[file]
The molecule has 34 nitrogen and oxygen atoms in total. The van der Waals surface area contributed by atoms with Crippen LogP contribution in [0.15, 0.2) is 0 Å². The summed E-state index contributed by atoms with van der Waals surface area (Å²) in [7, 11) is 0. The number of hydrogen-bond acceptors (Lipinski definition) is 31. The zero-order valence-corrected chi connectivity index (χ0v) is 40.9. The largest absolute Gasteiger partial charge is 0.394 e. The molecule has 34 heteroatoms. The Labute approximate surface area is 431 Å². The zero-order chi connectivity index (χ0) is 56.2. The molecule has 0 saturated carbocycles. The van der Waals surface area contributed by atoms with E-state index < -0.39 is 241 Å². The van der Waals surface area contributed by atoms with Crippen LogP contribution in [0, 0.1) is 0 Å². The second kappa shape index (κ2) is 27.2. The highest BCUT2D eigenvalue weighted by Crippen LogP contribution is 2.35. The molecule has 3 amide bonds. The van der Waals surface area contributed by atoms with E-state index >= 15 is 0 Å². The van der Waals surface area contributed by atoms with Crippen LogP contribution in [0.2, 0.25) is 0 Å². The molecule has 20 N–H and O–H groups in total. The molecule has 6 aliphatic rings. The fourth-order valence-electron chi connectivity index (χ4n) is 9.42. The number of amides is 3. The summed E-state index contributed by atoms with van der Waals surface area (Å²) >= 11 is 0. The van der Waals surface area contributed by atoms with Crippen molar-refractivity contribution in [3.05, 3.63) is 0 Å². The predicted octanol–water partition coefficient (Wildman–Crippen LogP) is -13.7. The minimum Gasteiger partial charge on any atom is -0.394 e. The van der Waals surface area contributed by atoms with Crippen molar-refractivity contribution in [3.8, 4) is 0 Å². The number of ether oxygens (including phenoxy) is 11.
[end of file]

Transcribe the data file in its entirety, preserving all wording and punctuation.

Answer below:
The molecule has 34 nitrogen and oxygen atoms in total. The van der Waals surface area contributed by atoms with Crippen LogP contribution in [0.15, 0.2) is 0 Å². The summed E-state index contributed by atoms with van der Waals surface area (Å²) in [7, 11) is 0. The number of hydrogen-bond acceptors (Lipinski definition) is 31. The zero-order valence-corrected chi connectivity index (χ0v) is 40.9. The largest absolute Gasteiger partial charge is 0.394 e. The molecule has 34 heteroatoms. The Labute approximate surface area is 431 Å². The zero-order chi connectivity index (χ0) is 56.2. The molecule has 0 saturated carbocycles. The van der Waals surface area contributed by atoms with E-state index < -0.39 is 241 Å². The van der Waals surface area contributed by atoms with Crippen LogP contribution in [0, 0.1) is 0 Å². The second kappa shape index (κ2) is 27.2. The highest BCUT2D eigenvalue weighted by Crippen LogP contribution is 2.35. The molecule has 3 amide bonds. The van der Waals surface area contributed by atoms with E-state index >= 15 is 0 Å². The van der Waals surface area contributed by atoms with Crippen LogP contribution in [0.2, 0.25) is 0 Å². The molecule has 20 N–H and O–H groups in total. The molecule has 6 aliphatic rings. The fourth-order valence-electron chi connectivity index (χ4n) is 9.42. The number of amides is 3. The summed E-state index contributed by atoms with van der Waals surface area (Å²) >= 11 is 0. The van der Waals surface area contributed by atoms with Crippen molar-refractivity contribution in [3.05, 3.63) is 0 Å². The predicted octanol–water partition coefficient (Wildman–Crippen LogP) is -13.7. The minimum Gasteiger partial charge on any atom is -0.394 e. The van der Waals surface area contributed by atoms with Crippen molar-refractivity contribution in [3.8, 4) is 0 Å². The number of ether oxygens (including phenoxy) is 11.